To actually look for an element, you can use the find() method, as shown above, which returns an iterator. An alternative would be to use the method at(). The problem with the latter is that it throws an exception when the element is not in the map. Since, as a rule in my life, I do not use exceptions if not for exceptional situations, I prefer to use this only if I actually expect the element to be there, and to be then surprised by its absence; which I would not, because I’d surround the statement containing the access by at() with a try-catch block. The exception thrown is the out_of_range.

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try {
age = ages.at("Clint");
} catch (std::out_of_range& ex) {
cerr << "No such element: Clint\n";
}

Remove

Removing elements from a hash table can be done with the erase() and the clear() methods. The first is supposed to remove the elements by value, by position, or by range. The first snippet removes the element whose Key is Terence:

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unordered_map<string, int> ages;
ages.insert({"Clint", 83});
ages.insert({"Terence", 74});
ages.insert({"Kevin", 59});

// Remove by value
ages.erase("Terence");

Using the position would require us to provide an iterator. This is something I rarely do, unless after a find():

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auto it = ages.find("Kevin");
ages.erase(it);

Finally, providing a range is something I have not done yet; it makes more sense if you are using an unordered_multimap, because in that case you can have more values corresponding to the same key, and the find() actually returns a pair of iterators defining a range.

One nice thing about erase() is that it is required never to invalidate iterators in the container.

The fine details

The implementation of the STL hash table involves some design decisions. Some of them are mandated by the standard; others are delegated to the library implementers.

An implementation stores the (key, element) pairs in so-called buckets. The destination bucket is determined by the hashed value of the key. So if we have 10 buckets, and hash(“Clint”) is 7, then the pair (“Clint”, 83) goes in the seventh bucket (or the eight, if you start counting from 0). The number of buckets in the table has a direct influence on the probability of hash collisions, that occur when two keys hash to the same position. The load factor is the ratio between number of elements and number of buckets. Higher load factors imply higher probabilities of having collisions: it would be like having a house with a parking lot for 2 cars and throwing parties with tens of invitees.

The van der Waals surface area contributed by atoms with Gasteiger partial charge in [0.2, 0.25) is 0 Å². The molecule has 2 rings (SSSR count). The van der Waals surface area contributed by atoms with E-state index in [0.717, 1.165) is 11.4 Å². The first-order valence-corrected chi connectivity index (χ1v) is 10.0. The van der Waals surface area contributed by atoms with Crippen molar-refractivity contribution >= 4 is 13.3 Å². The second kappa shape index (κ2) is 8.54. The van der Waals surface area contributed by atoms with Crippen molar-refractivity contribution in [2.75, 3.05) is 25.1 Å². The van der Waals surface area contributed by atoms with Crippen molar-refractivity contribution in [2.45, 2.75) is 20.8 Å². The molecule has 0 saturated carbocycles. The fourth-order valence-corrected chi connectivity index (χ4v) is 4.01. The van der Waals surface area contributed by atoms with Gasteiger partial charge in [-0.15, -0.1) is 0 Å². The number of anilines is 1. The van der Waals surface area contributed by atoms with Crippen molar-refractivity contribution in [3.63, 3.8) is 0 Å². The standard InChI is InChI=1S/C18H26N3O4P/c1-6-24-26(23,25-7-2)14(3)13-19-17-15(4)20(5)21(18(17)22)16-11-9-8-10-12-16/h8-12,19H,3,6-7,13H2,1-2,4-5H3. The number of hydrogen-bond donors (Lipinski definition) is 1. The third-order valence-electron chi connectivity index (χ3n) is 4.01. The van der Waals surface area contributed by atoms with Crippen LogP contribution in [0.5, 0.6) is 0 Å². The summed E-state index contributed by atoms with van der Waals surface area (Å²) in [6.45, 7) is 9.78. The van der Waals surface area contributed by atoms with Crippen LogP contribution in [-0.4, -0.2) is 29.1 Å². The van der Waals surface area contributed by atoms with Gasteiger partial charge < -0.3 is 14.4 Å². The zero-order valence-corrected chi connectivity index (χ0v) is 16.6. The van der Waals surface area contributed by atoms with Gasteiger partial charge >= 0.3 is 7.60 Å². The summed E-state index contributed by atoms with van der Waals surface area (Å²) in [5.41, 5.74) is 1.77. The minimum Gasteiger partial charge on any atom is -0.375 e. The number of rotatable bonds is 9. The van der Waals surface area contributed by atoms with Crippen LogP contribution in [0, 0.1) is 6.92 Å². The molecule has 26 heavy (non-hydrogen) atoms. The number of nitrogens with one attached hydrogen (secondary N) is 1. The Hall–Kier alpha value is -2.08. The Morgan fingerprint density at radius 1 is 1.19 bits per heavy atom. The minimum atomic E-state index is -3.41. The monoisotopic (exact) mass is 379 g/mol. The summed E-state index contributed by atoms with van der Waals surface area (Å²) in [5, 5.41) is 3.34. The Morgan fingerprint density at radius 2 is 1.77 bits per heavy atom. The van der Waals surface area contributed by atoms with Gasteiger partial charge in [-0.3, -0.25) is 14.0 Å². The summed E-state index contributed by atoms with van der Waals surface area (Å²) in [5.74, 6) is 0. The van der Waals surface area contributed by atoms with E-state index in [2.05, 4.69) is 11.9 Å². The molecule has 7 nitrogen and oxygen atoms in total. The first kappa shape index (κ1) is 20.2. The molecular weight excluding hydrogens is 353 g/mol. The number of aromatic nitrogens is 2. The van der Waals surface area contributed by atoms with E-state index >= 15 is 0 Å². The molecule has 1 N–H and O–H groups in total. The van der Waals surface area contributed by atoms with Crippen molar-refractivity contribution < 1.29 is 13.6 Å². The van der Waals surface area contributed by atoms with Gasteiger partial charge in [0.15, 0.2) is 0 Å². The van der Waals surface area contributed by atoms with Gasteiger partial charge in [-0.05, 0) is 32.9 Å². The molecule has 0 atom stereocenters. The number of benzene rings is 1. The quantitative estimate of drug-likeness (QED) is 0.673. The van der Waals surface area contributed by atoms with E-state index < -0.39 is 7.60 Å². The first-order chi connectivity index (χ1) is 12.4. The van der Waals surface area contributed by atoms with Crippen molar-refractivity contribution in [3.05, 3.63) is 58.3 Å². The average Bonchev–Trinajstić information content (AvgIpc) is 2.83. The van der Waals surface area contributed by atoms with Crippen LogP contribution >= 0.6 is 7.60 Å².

The programmer can control part of the behavior of the hash table. We can set the max load factor, which is the number of elements that the container tolerates without triggering an automatic rehash; and we can manually rehash the table.

Rehashing means changing the number of buckets in the has table. It is controllable through the methods rehash(), which takes the desired minimum size of each bucket; and by the method reserve(), which is more intuitive because you feed it the number of buckets directly. You have no control, however, on how many buckets are added or removed when rehashing (the growth factor).

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ages.reserve(10);

Automatic rehashing is performed by the container when the load factor exceeds a set value. You can’t control how few elements have to be in the container to trigger an automatic rehash (that can be imagined as the minimum load factor).

Caveat on Key and T

There are some restrictions of which we must be aware when we complicate things and use Key and/or T types which are not primitive or provided by libraries.

  1. Key must be a moveable and copyable type; it also has to be const, because it is used to access the position of the element.
  2. T must be comparable with equal

Summary

At Yahoo!, someone (I honestly can’t remember who, but I’ve read this in one of Gayle Laakmann McDowell’s books) once said: the three most used data structures in our code are, in order, hash tables, hash tables, and hash tables. They have numerous applications, and using them effectively (well, using them at all) can make the difference between a good solution and a bad idea.

In this post, I have described a somehow distilled workflow to use this powerful data structure with the unordered_map provided by the STL.